The Microsoft Windows Internet Printing Protocol (IPP) service contains an integer overflow vulnerability, which can allow a remote attacker to execute arbitrary code on a vulnerable system.
IPP is an IP-based network protocol that allows remote printing and printer management. On Windows 2000 and XP, IIS comes with IPP enabled by default. IPP is optional on Windows 2003 systems. IPP by default is configured to only allow authenticated users; however, it may be configured to allow unauthenticated connections.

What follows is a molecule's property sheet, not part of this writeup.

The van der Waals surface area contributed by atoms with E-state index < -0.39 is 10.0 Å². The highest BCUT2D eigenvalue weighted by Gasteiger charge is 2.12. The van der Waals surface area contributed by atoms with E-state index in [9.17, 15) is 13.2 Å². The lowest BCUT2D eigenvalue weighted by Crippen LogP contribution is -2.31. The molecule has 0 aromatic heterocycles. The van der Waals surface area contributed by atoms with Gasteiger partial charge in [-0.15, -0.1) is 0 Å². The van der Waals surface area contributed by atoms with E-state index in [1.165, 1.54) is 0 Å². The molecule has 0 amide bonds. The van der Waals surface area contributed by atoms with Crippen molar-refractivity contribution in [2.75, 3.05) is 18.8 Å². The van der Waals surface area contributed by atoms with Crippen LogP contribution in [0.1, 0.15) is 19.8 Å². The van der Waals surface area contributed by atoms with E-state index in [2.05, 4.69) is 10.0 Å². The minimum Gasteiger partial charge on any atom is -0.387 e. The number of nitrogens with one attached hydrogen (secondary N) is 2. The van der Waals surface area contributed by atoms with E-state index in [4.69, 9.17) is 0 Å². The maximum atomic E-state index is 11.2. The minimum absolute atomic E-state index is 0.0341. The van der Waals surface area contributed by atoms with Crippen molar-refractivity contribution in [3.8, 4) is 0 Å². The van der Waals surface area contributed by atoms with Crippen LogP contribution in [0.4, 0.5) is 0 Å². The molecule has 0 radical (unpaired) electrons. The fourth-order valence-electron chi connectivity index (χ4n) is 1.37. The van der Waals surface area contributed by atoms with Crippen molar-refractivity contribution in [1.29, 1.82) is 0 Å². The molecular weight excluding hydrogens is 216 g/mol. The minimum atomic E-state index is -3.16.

The Microsoft Windows IPP component, which is provided by msw3prt.dll, contains an integer overflow vulnerability that results in an overflow of heap memory. By creating a specific HTTP POST to the vulnerable server, the IPP server will attempt to make an SMB connection to a printer that is specified by the attacker. If this printer returns a malformed JOB_INFO_2 structure, the integer overflow vulnerability in IPP may be triggered, resulting in a four-byte memory overwrite and eventually code execution on the IPP server.
By making a specially crafted request to an IPP server, a remote attacker may be able to execute arbitrary code on a vulnerable IPP server.
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This document was written by Will Dormann.
|Date First Published:||2008-10-15|
|Date Last Updated:||2008-10-27 19:29 UTC|